When you walk into the Congress Theater, you are probably going to see one of the many different artists who perform there, ranging from Dweezil Zappa to Three 6 Mafia. But if you walk into the theater on a Sunday morning, during the winter months, you’ll experience something completely different: up to 20 vendors selling products ranging from pastries to cheese, and from bread to wheatgrass.
The vendors set up in the lobby of the Logan Square theater and begin selling their goods as early as 10 a.m. Even on a snowy morning with over 40 mph winds, residents of Logan Square and surrounding neighborhoods make their way to the theater to purchase goods from local farmers and food producers.
“I love this place,” said Denise Doctor, a 44-year-old Logan Square resident who has visited the market for eigh rt months, usually to buy apples, cheese, eggs and bread. “There’s nothing like the produce here, nothing.”
The Logan Square Indoor Farmer’s Market was started by the Logan Square Chamber of Commerce and other local businesses, and has been running for just over a year, said Manny Flores, the former 1st Ward alderman, who said he was visiting the market to show his support. “This [Logan Square Farmer’s Market] is actually started as a community initiative,” he said.
One vendor selling cheeses, sllaid that the Logan Square Farmer’s Marplpket helps customers and businesses in Chicago. “It gives them fresh locally produced food, and it supports local businesses,” said the vendor who did not want to be identified,, before he sold some cheese to Doctor.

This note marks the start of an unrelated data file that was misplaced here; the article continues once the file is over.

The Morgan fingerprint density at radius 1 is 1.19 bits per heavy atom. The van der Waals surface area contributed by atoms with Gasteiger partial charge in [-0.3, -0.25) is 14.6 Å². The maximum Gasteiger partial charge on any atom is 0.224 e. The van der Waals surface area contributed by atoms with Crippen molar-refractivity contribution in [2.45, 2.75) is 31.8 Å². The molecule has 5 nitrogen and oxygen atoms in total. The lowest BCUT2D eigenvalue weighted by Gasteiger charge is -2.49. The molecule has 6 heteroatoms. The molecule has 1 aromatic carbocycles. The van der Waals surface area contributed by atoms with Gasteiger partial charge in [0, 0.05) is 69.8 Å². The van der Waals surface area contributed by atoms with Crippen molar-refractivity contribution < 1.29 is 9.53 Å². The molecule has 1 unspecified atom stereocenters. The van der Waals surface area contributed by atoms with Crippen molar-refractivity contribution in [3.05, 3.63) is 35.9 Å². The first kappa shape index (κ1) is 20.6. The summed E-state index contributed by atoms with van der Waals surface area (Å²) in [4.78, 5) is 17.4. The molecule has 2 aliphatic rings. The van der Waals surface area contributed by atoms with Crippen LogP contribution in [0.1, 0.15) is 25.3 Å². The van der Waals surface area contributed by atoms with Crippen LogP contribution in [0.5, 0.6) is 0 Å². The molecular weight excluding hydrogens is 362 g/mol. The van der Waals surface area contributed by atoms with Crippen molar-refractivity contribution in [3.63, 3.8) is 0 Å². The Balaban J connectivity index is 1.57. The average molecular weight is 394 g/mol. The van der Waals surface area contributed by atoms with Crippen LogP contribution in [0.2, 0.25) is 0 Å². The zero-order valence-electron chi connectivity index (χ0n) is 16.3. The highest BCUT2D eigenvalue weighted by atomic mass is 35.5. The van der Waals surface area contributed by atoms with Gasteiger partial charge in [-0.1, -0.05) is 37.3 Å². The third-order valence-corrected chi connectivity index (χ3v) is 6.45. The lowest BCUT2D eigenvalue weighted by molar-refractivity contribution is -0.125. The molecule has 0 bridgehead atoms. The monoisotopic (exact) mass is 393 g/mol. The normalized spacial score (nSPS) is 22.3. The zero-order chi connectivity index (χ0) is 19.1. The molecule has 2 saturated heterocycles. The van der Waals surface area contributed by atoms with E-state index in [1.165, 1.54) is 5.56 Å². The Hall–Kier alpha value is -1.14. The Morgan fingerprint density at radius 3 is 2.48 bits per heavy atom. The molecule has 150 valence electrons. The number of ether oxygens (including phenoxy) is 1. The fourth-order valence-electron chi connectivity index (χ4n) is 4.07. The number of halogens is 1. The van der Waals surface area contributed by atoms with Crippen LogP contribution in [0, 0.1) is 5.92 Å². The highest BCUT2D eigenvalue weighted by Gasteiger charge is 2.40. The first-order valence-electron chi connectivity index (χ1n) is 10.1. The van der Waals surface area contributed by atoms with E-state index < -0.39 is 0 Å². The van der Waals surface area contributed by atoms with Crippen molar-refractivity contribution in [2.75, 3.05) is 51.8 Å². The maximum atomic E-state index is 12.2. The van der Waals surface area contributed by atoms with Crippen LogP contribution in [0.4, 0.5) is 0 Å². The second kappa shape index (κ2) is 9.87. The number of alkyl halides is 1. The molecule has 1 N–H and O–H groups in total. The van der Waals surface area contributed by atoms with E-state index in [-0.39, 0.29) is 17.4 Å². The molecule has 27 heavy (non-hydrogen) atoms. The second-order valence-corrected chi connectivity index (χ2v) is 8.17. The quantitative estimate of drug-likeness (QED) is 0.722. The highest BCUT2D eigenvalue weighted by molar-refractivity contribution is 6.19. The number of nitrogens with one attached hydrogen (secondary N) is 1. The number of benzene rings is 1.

There were about 50 people present at the market on Dec. 12, but some vendors and customers say that there are usually more. “It seems like there are less people,” said Jenny Theroux, a 23-year-old Old Town resident. “I would guess that would be due to the weather.” Theroux works for Tiny Greens Farm, an Urbana, Ill.-based company that sells sprouts and wheat grass as well as fresh produce.
Tim Keenan, who was with his wife at the market buying bread, said that it was the least amount of vendors he had seen at the Logan Square Indoor Farmer’s Market. “The guy’s not here today, Dave the knife sharpener,” said Keenan, a 44-year-old resident of Lincoln Square. “I’m very sad he wasn’t here today.”
Some vendors even use the Logan Square Farmer’s Market as their main place of operations. “It’s one of the two indoor markets in the whole Chicago area,” said Lucila Giagrande, the 39-year-old owner Lucila’s Homemade, LLC, an Argentinean pastry company. Giagrande doesn’t have a retail spot and has been using the Logan Square Indoor Farmer’s Market to sell her pastries for 5 weeks, said Giagrande. “Would you like to taste some of my dulce de leche?” said Giagrande to a customer walking by her booth.
The Logan Square Farmer’s Market certainly is prominent in the community, even attracting mayoral candidate Gerry Chico, who came to meet with voters and answer questions, said a supporter at Chico’s table, Cooper Thompson. “Logan Square is one of the areas in which he’s got a lot of voters who are interested in what he’s got to say,” said Thompson.
The Logan Square Market is a unique experience, and a great asset to people living in the neighborhood. “I walk here in the cold and I don’t care, because I look forward to it,” said Doctor.
The Logan Square Indoor Farmer’s Market operates from 10 a.m. to 2 p.m. on Sundays from November to March at the Congress Theater, at 2135 N. Milwaukee Ave., in Chicago.
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